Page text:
Despite Ginzburg’s academic legacy, some of his historical hypotheses have attracted mixed reviews.[5] In rapport with some criticisms, I still remain in favour of some of his conclusive remarks, and especially his noble endeavours to overcome the ideological antithesis between seemingly rational and irrational categories. In addition, some of his claims regarding the human body, construed through historico-cultural paradigms, yet stemming from the universal nature of our biological make-up as a species, I personally find attractive for further interdisciplinary debate. However, what I will be addressing in this response, which I believe has become an area of concern for both ethnographers and subjects, are the effects that the ‘researcher’ might have in organising and constructing the identity of the ‘researched’ in emic self-representations.

Throughout my ethnographic explorations I have come across various practitioners of what may be referred to as ‘modern Western magic’ self-identifying as ‘Traditional Witchcraft’, ‘Sabbatic Craft Tradition’, and so on.[6] Upon further investigation, I came to realise that despite emic claims of inspiration and insight deriving from direct ritual experience, some of these individuals and groups clearly drew upon the works of Ginzburg and other similar scholars in establishing a sense of structure and identity. Although I am not undermining their self-representations generated through extensive research and disciplined practice, I find it fascinating how we researchers at times tend to neglect how we may be responsible for reimagining and perpetuating synchronic adaptations of historico-religious phenomena, such as the ambiguous category of European witchcraft.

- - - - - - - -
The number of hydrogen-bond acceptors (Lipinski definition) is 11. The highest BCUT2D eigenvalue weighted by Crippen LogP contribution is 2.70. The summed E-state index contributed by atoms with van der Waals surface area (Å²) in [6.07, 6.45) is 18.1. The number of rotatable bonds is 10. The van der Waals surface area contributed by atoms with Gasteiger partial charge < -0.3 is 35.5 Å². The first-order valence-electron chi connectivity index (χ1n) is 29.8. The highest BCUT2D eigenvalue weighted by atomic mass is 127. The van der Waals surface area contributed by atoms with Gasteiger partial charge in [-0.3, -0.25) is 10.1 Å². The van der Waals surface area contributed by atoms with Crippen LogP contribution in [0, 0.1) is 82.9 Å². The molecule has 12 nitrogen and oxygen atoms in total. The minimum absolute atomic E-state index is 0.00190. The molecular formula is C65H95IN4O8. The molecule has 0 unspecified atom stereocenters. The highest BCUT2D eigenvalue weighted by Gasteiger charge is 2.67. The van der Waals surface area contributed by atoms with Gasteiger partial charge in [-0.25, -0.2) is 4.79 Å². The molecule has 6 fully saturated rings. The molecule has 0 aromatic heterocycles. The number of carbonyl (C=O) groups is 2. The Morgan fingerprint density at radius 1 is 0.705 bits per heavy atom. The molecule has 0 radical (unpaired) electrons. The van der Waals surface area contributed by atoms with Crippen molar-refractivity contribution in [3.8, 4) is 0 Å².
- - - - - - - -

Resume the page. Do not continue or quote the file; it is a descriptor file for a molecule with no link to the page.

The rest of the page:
After the interview had ended I confronted Ginzburg whether he was aware of the impact of his research on contemporary areas of modern Western magical praxis. He admitted that at times he would type in “benandanti” on google search and come across such references. However, he was adamant about this not being the intention of his books research and conclusions. Due to the fact the he was pressed for time he refrained from commenting further but remained open to further future discussion. Recognising the effect that Ginzburg has had on various contemporary reimagined constructions of witchcraft, with emphasis on ‘traditional’, I began to wonder to what extent are we as religious scholars and historians responsible for contemporary configurations of ethnographic reconstructed realities stemming from our object of study?

Contemporary accounts of witchcraft and magic, such as those documented in the academic study of Western esotericism have clearly been associated with practitioners’ self-conceptions, indicating that this must be considered explicitly in academic representations. One problematic area of concern, though, is whether and to what extent is our academic research into such areas related to the formations of such identities. For example, various scholars of Western esotericism have emphasised the incompatibility of academic research with an esotericist agenda.[7] However, such a view fails at times to grasp the reality of how academic research into areas of Western esoteric discourse have affected arrangements of self-representation. In other words, research into esotericism fails to act as an autonomous autocrat, due to the fact that the self-realisation of the interrelationship of ‘academic esotericism’ and ‘applied esotericism’ have become a part of the history of esotericism.